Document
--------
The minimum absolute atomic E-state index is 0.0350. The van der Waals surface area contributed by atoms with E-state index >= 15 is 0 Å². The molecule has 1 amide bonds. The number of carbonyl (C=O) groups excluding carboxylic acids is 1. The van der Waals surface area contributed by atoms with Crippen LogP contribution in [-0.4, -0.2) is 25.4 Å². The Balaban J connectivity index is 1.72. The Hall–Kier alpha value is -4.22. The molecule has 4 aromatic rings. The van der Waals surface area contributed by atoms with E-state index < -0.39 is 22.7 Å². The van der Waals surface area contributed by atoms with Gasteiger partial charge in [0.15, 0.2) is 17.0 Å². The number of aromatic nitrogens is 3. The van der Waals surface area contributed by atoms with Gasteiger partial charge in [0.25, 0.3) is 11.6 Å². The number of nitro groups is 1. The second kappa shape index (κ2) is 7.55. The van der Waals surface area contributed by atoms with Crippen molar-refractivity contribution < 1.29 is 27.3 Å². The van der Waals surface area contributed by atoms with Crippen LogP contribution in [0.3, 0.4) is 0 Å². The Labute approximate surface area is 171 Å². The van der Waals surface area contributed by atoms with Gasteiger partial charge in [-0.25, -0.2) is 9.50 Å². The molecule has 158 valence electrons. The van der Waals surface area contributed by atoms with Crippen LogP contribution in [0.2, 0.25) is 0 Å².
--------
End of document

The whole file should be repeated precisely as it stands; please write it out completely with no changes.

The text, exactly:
The minimum absolute atomic E-state index is 0.0350. The van der Waals surface area contributed by atoms with E-state index >= 15 is 0 Å². The molecule has 1 amide bonds. The number of carbonyl (C=O) groups excluding carboxylic acids is 1. The van der Waals surface area contributed by atoms with Crippen LogP contribution in [-0.4, -0.2) is 25.4 Å². The Balaban J connectivity index is 1.72. The Hall–Kier alpha value is -4.22. The molecule has 4 aromatic rings. The van der Waals surface area contributed by atoms with E-state index < -0.39 is 22.7 Å². The van der Waals surface area contributed by atoms with Gasteiger partial charge in [0.15, 0.2) is 17.0 Å². The number of aromatic nitrogens is 3. The van der Waals surface area contributed by atoms with Gasteiger partial charge in [0.25, 0.3) is 11.6 Å². The number of nitro groups is 1. The second kappa shape index (κ2) is 7.55. The van der Waals surface area contributed by atoms with Crippen molar-refractivity contribution < 1.29 is 27.3 Å². The van der Waals surface area contributed by atoms with Crippen LogP contribution in [0.3, 0.4) is 0 Å². The Labute approximate surface area is 171 Å². The van der Waals surface area contributed by atoms with Gasteiger partial charge in [-0.25, -0.2) is 9.50 Å². The molecule has 158 valence electrons. The van der Waals surface area contributed by atoms with Crippen LogP contribution in [0.2, 0.25) is 0 Å².